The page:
Monday 13 February 2012

You'll not see nothing like the mighty Finn...

Steven Finn began his England career back in March of 2010 at Chittagong, taking a wicket in each innings on his way to match figures of 2-97 against lowly Bangladesh; an unobtrusive international bow by any strike bowlers standards.

As a tall, rangy fast-medium seamer clocking speeds in the mid-eighties the Middlesex youngster didn’t prove much of a revelation for an English cricketing nation that was on the lookout for their next serial speedster. Despite his rather more impressive returns in two home Test matches against the same opponents of 15 wickets at an average of 17.87, Finn remained a raw talent with wicket taking ability but a tendency to lack control.

In the aftermath of those series, opinion on Finn was split. A genuine wicket taker that is worth the additional runs he would concede, proclaimed some; a tad too expensive for Test cricket, contended others.
Steven Finn - The real deal?

England's selectors, it transpires, sided with the others. Nevertheless, no secret was made of the faith that was held in the promise of this 6ft 7” seamer, and the precautionary measure of safeguarding an earmarked future star against the type of stress injuries that so often plague a young body put through the rigours of fast bowling was henceforth adopted.

Off Finn went, tasked with undertaking a strength and conditioning programme made to measure by England's fitness gurus, and as a result being declared unavailable for upcoming ODI series against Bangladesh and Australia, just as it seemed he might be finding his size 12 feet on the international stage.

When questioned as to the benefits of such a programme, Finn responded saying “it makes you more robust.” Cue jokes from England’s inexorable jester, Graeme Swann, leading to the off-spinner even holding a Twitter competition for his followers entitled ‘what is Steven Finn as robust as?’ Rather amusingly, the winner’s entry answered ‘relatively robust compared to Humpty Dumpty in a mosh pit.’

Jokes and criticism of his removal from the front line aside, however, Finn was soon to show that this was no yarn, with the discernible change in pace and accuracy wrought since undergoing the strength and conditioning regime proving nothing short of remarkable.  Accuracy, it can be argued, comes with experience and endless practice, but to have reached a point where speeds of 95mph have been recorded from his bowling fully vindicates the decision made by England’s management.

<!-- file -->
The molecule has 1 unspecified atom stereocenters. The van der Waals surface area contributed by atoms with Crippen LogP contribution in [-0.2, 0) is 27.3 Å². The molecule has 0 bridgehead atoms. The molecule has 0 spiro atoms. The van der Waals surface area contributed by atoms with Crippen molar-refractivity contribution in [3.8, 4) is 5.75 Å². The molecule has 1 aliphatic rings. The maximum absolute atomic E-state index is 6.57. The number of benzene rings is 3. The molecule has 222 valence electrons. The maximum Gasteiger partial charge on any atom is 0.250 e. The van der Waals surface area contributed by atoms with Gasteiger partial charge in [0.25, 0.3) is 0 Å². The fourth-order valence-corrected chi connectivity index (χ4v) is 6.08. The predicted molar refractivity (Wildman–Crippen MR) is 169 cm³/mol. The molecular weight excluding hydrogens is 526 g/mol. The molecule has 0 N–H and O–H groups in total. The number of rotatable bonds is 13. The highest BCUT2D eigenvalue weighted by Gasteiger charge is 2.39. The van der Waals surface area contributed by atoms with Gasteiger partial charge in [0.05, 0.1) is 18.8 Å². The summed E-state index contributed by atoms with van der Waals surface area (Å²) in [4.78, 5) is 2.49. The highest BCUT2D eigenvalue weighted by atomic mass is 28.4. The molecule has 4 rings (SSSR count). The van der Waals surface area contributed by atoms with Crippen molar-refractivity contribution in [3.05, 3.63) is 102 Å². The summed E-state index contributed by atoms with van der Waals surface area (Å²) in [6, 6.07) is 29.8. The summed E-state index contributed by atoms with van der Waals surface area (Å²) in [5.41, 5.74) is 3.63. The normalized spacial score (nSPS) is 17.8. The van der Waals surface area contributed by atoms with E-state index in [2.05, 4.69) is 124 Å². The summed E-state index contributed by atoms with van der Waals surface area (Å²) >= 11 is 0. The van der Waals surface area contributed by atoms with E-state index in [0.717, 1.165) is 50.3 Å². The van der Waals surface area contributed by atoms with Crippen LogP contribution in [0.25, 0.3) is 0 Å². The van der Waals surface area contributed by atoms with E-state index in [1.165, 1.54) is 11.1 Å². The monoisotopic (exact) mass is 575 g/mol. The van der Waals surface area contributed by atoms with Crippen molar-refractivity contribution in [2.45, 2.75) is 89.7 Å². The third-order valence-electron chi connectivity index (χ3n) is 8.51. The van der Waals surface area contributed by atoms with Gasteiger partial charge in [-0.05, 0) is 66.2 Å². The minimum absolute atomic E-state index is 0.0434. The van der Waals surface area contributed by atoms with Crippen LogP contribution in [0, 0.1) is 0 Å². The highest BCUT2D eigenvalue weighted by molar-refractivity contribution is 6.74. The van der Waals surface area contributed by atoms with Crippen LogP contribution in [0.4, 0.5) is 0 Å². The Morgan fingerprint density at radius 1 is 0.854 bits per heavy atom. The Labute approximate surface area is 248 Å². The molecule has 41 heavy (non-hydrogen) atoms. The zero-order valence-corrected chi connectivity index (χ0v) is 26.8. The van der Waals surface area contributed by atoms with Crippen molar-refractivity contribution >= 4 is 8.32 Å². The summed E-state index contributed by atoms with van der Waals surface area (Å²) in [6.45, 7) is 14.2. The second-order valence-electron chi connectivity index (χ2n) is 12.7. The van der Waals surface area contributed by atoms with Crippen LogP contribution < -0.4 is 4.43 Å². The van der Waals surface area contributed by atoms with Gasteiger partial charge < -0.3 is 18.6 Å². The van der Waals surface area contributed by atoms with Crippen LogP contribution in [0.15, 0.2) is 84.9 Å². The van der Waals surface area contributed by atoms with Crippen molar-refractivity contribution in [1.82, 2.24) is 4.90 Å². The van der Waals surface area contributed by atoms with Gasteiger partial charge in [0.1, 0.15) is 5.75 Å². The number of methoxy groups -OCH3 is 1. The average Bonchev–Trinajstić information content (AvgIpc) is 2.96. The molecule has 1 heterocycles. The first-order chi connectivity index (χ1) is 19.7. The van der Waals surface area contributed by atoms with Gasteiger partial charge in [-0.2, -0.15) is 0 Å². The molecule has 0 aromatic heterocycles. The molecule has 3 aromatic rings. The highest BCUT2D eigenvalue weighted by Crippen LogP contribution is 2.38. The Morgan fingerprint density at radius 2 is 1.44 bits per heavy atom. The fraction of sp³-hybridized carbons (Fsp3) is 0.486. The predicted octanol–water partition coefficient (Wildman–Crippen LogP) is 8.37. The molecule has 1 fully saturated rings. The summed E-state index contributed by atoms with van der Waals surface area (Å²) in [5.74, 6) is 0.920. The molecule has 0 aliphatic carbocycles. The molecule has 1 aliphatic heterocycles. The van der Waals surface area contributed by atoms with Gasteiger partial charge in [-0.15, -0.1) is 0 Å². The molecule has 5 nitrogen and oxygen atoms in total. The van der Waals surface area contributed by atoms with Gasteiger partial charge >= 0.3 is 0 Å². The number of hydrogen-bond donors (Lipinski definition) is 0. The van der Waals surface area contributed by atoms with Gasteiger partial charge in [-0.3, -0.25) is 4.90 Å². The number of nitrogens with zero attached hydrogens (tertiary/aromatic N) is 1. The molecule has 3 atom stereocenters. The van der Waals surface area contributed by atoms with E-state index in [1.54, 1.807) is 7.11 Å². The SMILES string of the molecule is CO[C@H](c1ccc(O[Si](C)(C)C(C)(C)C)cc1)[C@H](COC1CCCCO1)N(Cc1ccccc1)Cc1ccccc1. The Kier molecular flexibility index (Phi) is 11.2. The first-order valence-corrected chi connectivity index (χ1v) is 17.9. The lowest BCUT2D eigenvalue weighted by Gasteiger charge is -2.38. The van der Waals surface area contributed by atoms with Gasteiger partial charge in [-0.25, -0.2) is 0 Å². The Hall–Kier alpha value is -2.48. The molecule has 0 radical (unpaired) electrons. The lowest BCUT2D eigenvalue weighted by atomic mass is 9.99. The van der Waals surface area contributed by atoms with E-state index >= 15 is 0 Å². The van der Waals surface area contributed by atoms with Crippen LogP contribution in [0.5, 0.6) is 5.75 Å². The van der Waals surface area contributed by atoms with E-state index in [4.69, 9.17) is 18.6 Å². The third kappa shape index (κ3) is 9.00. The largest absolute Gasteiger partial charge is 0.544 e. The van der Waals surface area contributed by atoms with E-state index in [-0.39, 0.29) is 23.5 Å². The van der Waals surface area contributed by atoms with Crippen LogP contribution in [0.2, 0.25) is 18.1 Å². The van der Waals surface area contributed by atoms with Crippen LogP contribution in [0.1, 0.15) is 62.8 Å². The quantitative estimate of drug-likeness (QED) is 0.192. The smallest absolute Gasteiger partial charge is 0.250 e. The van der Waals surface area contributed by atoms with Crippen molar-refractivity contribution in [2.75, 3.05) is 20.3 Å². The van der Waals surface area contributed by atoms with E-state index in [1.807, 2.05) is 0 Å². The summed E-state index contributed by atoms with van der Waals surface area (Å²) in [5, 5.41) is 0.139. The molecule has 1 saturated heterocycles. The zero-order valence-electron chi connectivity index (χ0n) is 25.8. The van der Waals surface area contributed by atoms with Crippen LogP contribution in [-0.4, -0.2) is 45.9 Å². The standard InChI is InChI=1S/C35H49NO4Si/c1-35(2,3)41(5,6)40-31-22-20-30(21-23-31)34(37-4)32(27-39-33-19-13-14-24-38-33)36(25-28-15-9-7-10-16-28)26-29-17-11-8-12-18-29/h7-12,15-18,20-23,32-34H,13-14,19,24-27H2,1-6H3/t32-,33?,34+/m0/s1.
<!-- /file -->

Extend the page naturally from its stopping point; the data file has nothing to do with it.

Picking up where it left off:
Following England’s resounding clattering of India in the late English summer of 2011, a Test series where he was overlooked in favour of Tim Bresnan, Finn might have been forgiven for wondering when his next opportunity in an England shirt would materialise. He wasn’t to wait long however; with James Anderson being rested for the subsequent ODI tour of India Finn played in all five defeats in what was a disastrous series for the tourists.

Ironically, it was that very trouncing by the world's then number one ODI side that was arguably the announcement of Finn’s true arrival on the world stage. Emphatically waving goodbye to the fast-medium mediocrity with too many a ‘four-ball’ thrown in, the reinvented Finn bowled with express pace, hostility and consistency on batsmen friendly pitches, ultimately leaving India as perhaps the one England player to emerge with their reputation enhanced.

Finn’s latest act of speed induced carnage saw Pakistan on the receiving end this afternoon, blowing away their top order and almost single-handedly reducing their run chase to mere rubble in the Abu Dhabi desert, on his way to career best ODI figures of 4-34 as England romped home to a resounding 130 run win.

A true measure of Steven Finn’s progress will ultimately be taken inside the Test arena, as and when his next call arrives. After acquiring a pronounced deal of control to compliment his new found wheels, such an opportunity should not be long in coming, and the addition of a genuinely fast bowler to the already sublime England bowling ranks will not be welcomed by their rivals, one would imagine.

English fans have heard a fair bit of noise from their Australian adversaries of late regarding their own young speedsters in Pat Cummins and James Pattinson, but based on recent performances England have a future superstar to match them all in the mighty Finn.

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